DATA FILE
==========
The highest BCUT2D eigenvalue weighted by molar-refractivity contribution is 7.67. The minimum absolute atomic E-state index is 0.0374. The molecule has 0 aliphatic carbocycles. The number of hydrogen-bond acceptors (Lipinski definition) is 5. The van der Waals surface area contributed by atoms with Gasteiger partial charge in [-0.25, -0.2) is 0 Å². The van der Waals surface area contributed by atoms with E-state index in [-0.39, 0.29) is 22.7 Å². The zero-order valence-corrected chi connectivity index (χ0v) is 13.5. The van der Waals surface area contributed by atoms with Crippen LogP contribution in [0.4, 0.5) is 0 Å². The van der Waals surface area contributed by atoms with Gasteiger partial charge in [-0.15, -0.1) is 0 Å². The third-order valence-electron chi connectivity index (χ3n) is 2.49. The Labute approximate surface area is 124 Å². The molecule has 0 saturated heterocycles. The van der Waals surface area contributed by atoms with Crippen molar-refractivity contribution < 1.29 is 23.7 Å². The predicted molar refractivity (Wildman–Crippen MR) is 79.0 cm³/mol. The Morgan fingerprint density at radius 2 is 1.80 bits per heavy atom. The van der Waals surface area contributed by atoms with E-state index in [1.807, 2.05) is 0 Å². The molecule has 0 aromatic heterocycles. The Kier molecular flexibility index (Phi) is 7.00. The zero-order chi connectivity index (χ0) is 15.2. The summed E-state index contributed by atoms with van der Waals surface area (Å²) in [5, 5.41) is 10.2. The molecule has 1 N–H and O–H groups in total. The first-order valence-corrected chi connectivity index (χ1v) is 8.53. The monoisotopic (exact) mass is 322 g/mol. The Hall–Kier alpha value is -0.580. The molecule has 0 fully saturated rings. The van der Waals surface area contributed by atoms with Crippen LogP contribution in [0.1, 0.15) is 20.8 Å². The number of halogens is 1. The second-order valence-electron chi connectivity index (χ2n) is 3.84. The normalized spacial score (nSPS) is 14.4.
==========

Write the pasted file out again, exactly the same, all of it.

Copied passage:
The highest BCUT2D eigenvalue weighted by molar-refractivity contribution is 7.67. The minimum absolute atomic E-state index is 0.0374. The molecule has 0 aliphatic carbocycles. The number of hydrogen-bond acceptors (Lipinski definition) is 5. The van der Waals surface area contributed by atoms with Gasteiger partial charge in [-0.25, -0.2) is 0 Å². The van der Waals surface area contributed by atoms with E-state index in [-0.39, 0.29) is 22.7 Å². The zero-order valence-corrected chi connectivity index (χ0v) is 13.5. The van der Waals surface area contributed by atoms with Crippen LogP contribution in [0.4, 0.5) is 0 Å². The van der Waals surface area contributed by atoms with Gasteiger partial charge in [-0.15, -0.1) is 0 Å². The third-order valence-electron chi connectivity index (χ3n) is 2.49. The Labute approximate surface area is 124 Å². The molecule has 0 saturated heterocycles. The van der Waals surface area contributed by atoms with Crippen molar-refractivity contribution < 1.29 is 23.7 Å². The predicted molar refractivity (Wildman–Crippen MR) is 79.0 cm³/mol. The Morgan fingerprint density at radius 2 is 1.80 bits per heavy atom. The van der Waals surface area contributed by atoms with E-state index in [1.807, 2.05) is 0 Å². The molecule has 0 aromatic heterocycles. The Kier molecular flexibility index (Phi) is 7.00. The zero-order chi connectivity index (χ0) is 15.2. The summed E-state index contributed by atoms with van der Waals surface area (Å²) in [5, 5.41) is 10.2. The molecule has 1 N–H and O–H groups in total. The first-order valence-corrected chi connectivity index (χ1v) is 8.53. The monoisotopic (exact) mass is 322 g/mol. The Hall–Kier alpha value is -0.580. The molecule has 0 fully saturated rings. The van der Waals surface area contributed by atoms with Crippen LogP contribution in [0.1, 0.15) is 20.8 Å². The number of halogens is 1. The second-order valence-electron chi connectivity index (χ2n) is 3.84. The normalized spacial score (nSPS) is 14.4.